How Does Cohabitation Fit into the Family Life Course? Norms and Ideals in Europe
Jennifer A. Holland, Center for Population Change, University of Southampton
Helga A. G. de Valk, Netherlands Interdisciplinary Demographic Institute (NIDI) and Vrije Universiteit Brussel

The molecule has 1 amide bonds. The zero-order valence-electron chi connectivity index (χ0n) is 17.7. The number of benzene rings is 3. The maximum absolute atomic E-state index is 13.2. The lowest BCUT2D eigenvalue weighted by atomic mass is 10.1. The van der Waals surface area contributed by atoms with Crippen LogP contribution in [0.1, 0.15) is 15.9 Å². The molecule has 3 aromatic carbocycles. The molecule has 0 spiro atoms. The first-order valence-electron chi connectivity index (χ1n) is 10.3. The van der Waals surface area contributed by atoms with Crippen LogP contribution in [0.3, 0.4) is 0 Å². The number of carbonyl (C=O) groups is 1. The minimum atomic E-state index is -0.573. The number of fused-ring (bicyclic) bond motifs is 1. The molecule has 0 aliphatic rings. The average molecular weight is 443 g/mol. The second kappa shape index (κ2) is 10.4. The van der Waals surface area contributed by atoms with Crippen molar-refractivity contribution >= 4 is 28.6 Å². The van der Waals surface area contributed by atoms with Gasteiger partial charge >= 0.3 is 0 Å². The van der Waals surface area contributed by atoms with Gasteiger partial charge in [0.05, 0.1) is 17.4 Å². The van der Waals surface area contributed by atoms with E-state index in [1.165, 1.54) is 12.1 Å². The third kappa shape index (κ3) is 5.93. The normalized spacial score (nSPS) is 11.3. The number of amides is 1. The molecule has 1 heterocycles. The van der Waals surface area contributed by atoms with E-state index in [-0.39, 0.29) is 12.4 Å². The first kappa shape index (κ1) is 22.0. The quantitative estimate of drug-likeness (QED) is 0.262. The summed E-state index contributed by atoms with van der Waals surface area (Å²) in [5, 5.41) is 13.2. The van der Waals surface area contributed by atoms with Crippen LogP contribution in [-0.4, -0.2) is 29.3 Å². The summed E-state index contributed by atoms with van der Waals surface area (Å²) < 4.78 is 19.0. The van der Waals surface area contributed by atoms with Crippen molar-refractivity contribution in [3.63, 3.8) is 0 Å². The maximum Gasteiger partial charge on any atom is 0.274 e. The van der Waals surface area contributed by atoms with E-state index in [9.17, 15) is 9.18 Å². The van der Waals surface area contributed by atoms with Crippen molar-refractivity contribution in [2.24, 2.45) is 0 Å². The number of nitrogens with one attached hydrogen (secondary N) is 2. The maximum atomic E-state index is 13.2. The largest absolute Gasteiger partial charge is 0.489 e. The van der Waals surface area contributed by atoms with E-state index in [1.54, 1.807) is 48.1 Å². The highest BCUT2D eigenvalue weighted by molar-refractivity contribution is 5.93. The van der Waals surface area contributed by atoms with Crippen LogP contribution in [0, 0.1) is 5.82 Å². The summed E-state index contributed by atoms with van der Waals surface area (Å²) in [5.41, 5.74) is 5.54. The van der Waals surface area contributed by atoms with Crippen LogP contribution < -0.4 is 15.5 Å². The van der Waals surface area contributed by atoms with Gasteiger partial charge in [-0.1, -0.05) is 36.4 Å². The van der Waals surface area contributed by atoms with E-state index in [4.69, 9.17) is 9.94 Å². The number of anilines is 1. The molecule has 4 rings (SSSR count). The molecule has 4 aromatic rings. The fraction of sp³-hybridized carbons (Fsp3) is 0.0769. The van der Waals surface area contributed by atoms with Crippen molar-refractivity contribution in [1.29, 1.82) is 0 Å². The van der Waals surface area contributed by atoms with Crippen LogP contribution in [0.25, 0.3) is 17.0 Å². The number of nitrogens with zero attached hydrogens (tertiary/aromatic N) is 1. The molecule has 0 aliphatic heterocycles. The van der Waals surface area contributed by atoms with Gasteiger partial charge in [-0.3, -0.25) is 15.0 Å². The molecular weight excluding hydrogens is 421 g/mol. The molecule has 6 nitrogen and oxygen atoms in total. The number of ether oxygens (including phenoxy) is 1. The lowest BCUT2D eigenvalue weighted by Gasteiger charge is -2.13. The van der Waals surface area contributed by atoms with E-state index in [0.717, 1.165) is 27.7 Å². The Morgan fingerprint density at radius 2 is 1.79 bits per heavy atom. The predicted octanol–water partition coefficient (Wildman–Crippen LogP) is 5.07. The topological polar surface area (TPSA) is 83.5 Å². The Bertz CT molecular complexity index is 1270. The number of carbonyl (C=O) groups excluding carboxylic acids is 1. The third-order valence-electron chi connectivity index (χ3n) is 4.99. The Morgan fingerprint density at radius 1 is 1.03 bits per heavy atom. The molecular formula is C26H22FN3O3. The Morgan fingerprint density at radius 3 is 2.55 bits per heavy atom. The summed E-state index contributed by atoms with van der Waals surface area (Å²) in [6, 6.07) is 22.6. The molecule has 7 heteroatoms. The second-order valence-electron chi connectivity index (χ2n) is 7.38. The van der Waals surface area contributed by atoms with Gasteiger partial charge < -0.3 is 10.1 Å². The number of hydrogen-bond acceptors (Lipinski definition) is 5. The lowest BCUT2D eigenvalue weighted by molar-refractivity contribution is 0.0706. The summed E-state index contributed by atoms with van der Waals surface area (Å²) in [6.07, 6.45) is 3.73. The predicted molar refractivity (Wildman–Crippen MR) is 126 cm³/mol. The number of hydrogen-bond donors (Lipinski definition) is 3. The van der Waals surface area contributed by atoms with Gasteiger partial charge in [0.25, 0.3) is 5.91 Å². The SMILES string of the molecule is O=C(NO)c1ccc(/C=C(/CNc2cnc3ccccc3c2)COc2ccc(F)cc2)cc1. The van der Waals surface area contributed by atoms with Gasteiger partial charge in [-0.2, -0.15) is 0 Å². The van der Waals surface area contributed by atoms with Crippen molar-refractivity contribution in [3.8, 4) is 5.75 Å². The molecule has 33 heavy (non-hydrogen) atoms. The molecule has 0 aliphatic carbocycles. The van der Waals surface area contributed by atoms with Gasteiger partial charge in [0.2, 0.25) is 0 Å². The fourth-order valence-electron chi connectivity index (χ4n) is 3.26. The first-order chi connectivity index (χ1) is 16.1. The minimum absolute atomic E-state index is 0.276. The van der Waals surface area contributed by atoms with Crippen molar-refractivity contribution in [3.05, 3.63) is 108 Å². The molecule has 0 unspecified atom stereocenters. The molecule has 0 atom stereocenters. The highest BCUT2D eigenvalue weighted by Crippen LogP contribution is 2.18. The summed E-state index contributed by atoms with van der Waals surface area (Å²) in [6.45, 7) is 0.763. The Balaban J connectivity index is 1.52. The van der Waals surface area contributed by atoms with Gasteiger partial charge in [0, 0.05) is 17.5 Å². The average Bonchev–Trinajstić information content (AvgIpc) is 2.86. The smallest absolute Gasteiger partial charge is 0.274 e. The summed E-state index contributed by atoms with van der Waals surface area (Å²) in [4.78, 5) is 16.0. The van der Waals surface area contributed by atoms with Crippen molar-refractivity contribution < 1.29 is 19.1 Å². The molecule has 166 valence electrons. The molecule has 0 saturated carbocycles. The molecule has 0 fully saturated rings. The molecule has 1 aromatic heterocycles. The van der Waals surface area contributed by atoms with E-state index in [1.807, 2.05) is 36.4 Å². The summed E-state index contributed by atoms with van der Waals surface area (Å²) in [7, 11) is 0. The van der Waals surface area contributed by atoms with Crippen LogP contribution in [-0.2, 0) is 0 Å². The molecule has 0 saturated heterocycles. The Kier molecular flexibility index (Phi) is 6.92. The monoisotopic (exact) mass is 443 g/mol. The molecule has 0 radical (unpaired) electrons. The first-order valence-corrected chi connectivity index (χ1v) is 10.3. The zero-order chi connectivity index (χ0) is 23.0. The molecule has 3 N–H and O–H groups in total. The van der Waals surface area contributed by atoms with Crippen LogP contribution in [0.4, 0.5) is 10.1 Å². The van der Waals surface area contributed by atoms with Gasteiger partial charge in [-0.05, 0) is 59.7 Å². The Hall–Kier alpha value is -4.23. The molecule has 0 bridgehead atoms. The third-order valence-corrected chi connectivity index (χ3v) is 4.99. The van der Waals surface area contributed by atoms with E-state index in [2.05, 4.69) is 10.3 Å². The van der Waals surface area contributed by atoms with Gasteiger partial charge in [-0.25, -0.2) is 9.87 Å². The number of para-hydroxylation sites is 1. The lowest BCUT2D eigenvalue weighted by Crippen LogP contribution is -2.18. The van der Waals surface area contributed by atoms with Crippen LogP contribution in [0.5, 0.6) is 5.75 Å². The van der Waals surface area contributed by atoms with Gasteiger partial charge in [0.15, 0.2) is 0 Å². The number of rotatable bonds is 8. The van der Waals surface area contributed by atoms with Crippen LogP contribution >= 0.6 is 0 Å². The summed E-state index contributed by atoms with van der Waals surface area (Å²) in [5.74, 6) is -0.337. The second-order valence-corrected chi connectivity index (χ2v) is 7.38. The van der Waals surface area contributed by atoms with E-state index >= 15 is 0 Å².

Whether life courses are shaped by social norms or are primarily governed by individual preferences is a matter of debate. In this paper we investigate whether non-marital cohabitation norms structure individuals’ understanding of how cohabitation fits into the ideal family life course. Using data from the European Social Survey (Round 3, 2006/07), we build a typology cohabitation across 23 survey countries. Then, using multi-level modeling techniques, we explore how normative contexts may condition an individual’s propensity to offer non-numeric responses to a question about the ideal age for cohabitation (i.e. ‘there is no ideal age’ or ‘never’ versus a numeric response), actual ideal ages for cohabitation, and the relative ideal timing of marriage and cohabitation. Results highlight the importance of gender, education and normative ‘permissiveness’ in conditioning perceptions of the ideal timing of cohabitation. Additionally, results suggest the emergence of positive norms for cohabitation within some contexts.